The analysis of HRV, or heart rhythms, is recognized as a powerful, noninvasive measure that reflects heart-brain interactions and autonomic nervous system dynamics, which are particularly sensitive to changes in emotional state. IHM research showing how emotions are reflected in the patterns of our heart rhythms has led to a new model of emotion. This model includes the heart, brain, nervous, and hormonal systems as fundamental components of a dynamic, interactive network that underlies emotional experience. IHM has provided scientific evidence that the heart is truly part of the emotional system, which most people intuitively have known all along. Indeed, most religious and spiritual traditions, regardless of cultural context, have emphasized the value of experiencing and expressing "qualities of the heart"--feelings such as love, care, gratitude, appreciation, compassion, tolerance, forgiveness--all of which can increase heart rhythm coherence.
Below is a sample list of articles published in peer-reviewed scientific journals. For more studies and published abstracts, see the "Science of the Heart" research overview:
R., Barrios-Choplin, B., Rozman, D., Atkinson, M. and Watkins, A. The
impact of a new emotional self-management program on stress, emotions,
heart rate variability, DHEA and cortisol. Integrative Physiological
and Behavioral Science. 1998; 33(2):151-170.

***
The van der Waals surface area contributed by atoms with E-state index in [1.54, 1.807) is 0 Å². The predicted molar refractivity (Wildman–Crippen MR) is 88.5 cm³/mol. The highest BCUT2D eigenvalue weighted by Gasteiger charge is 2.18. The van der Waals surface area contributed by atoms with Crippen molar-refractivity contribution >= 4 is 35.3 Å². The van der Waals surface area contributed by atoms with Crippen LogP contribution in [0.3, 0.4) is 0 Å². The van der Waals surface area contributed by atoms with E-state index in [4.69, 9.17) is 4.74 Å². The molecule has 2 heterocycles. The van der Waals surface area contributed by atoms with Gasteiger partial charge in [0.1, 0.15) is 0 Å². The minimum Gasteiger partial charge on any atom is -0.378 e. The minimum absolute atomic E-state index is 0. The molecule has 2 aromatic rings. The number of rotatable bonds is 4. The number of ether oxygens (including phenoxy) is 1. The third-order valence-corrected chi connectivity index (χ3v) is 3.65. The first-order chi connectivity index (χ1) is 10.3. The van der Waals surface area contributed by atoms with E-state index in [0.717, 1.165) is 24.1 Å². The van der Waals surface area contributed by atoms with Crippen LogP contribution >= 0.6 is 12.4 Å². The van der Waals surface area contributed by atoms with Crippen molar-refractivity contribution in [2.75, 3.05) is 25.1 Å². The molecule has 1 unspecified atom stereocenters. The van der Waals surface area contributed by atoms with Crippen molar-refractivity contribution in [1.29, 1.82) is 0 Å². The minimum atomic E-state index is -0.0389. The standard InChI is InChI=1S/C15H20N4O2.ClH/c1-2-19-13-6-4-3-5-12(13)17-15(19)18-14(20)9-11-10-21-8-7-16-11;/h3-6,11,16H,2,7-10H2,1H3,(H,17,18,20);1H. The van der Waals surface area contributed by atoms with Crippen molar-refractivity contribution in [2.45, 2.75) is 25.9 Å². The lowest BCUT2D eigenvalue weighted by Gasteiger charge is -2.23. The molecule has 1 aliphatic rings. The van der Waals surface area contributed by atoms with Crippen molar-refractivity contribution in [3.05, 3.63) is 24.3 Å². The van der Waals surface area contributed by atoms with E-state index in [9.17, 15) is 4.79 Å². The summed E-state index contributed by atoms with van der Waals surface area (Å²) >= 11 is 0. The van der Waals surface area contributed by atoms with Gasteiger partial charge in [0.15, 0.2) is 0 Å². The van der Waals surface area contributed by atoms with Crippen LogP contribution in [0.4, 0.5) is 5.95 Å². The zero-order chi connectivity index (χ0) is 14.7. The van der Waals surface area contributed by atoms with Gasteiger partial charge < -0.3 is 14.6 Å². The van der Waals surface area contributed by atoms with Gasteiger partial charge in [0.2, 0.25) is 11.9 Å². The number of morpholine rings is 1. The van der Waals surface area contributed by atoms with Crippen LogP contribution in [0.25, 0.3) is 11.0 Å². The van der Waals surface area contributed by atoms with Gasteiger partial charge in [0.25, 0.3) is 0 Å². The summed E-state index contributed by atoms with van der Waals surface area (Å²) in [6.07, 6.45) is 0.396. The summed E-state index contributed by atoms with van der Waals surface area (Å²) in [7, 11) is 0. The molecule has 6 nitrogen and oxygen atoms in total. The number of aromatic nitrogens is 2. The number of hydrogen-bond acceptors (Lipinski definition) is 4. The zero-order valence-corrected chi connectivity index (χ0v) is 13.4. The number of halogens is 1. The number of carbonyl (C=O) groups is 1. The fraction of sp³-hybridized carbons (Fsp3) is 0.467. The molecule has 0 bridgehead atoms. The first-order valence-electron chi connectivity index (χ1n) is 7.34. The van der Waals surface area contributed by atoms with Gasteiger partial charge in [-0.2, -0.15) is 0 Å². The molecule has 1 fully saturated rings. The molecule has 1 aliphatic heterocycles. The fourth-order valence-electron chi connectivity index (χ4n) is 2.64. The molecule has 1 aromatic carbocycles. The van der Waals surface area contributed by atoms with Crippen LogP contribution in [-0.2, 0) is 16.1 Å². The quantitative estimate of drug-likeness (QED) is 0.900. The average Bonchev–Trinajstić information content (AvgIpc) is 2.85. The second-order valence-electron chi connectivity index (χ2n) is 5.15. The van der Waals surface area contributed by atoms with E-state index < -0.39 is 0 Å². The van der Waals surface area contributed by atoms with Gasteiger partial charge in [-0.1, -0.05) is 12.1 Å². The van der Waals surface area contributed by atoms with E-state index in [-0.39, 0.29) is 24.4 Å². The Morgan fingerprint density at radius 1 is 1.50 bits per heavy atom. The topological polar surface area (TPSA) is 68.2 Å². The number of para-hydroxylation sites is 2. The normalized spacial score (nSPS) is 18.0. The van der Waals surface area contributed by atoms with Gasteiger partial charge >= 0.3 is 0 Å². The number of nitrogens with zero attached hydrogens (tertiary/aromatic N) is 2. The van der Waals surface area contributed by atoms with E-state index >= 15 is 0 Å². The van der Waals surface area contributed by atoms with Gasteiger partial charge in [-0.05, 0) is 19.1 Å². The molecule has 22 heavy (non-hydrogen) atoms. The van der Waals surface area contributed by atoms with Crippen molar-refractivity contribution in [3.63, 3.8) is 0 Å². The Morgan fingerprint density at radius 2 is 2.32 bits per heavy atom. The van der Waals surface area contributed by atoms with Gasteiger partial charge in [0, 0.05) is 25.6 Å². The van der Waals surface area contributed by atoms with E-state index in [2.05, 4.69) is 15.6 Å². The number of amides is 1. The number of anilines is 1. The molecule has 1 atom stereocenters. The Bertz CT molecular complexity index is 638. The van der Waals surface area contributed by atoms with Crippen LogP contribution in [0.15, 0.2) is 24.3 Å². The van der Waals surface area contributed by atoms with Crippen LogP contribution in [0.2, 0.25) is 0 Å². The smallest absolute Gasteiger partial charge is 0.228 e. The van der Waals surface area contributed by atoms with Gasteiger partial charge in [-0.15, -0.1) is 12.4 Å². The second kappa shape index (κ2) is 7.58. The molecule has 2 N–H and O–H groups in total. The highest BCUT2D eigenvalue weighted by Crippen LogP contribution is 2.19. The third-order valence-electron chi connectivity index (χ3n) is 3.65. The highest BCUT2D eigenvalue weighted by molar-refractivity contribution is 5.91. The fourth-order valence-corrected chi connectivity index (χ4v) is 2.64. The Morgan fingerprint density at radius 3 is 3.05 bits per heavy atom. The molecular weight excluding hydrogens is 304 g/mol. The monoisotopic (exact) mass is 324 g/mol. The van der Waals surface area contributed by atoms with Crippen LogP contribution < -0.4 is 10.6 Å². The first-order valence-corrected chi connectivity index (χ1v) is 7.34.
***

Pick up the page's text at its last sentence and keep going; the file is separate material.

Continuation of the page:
2. McCraty, R., Atkinson, M. and Tomasino, D. Science of the Heart. HeartMath Research Center; Institute of HeartMath, Boulder Creek, CA, 2001.
3. McCraty, R. HeartMath learning enhancement programs improve academic performance and behavior in school children. In: Proceedings of the Futurehealth Winter Brain Meeting. Miami, FL, 2001.
4. Barrios-Choplin, B., McCraty, R. and Cryer, B. An inner quality approach to reducing stress and improving physical and emotional wellbeing at work. Stress Medicine. 1997; 13:193-201.
5. McCraty, R., Tomasino, D., Atkinson, M. and Sundram, J. Impact of the HeartMath self-management skills program on physiological and psychological stress in police officers. Boulder Creek, CA: HeartMath Research Center, Institute of HeartMath, Publication No. 99-075.
6. Rein, G., Atkinson, M. and McCraty, R. The physiological and psychological effects of compassion and anger. Journal of Advancement in Medicine. 1995; 8(2):87-105.
7. Luskin, F., Reitz, M. and Newell, K. Pilot study of a group stress management training on elderly patients with congestive heart failure. Journal of Cardiopulmonary Rehabilitation. 2000; 20(5):303.
8. Rozman, D., Whitaker, R., Beckman, T. and Jones, D. A pilot intervention program which reduces psychological symptomatology in individuals with human immunodeficiency virus. Complementary Therapies in Medicine. 1996; 4:226-232.
9.Lehrer, P., Smetankin, A. and Potapova, T. Respiratory sinus arrhythmia biofeedback therapy for asthma: A report of 20 unmedicated pediatric cases. Applied Psychophysiology and Biofeedback. 2000; 25(3):193-200.
10. Tiller, W., McCraty, R. and Atkinson, M. Cardiac coherence: A new, noninvasive measure of autonomic nervous system order. Alternative Therapies in Health and Medicine. 1996; 2(1):52-65.
11.McCraty, R., Atkinson, M., Tiller, W. A., Rein, G. and Watkins, A. The effects of emotions on short term heart rate variability using power spectrum analysis. American Journal of Cardiology. 1995; 76:1089-1093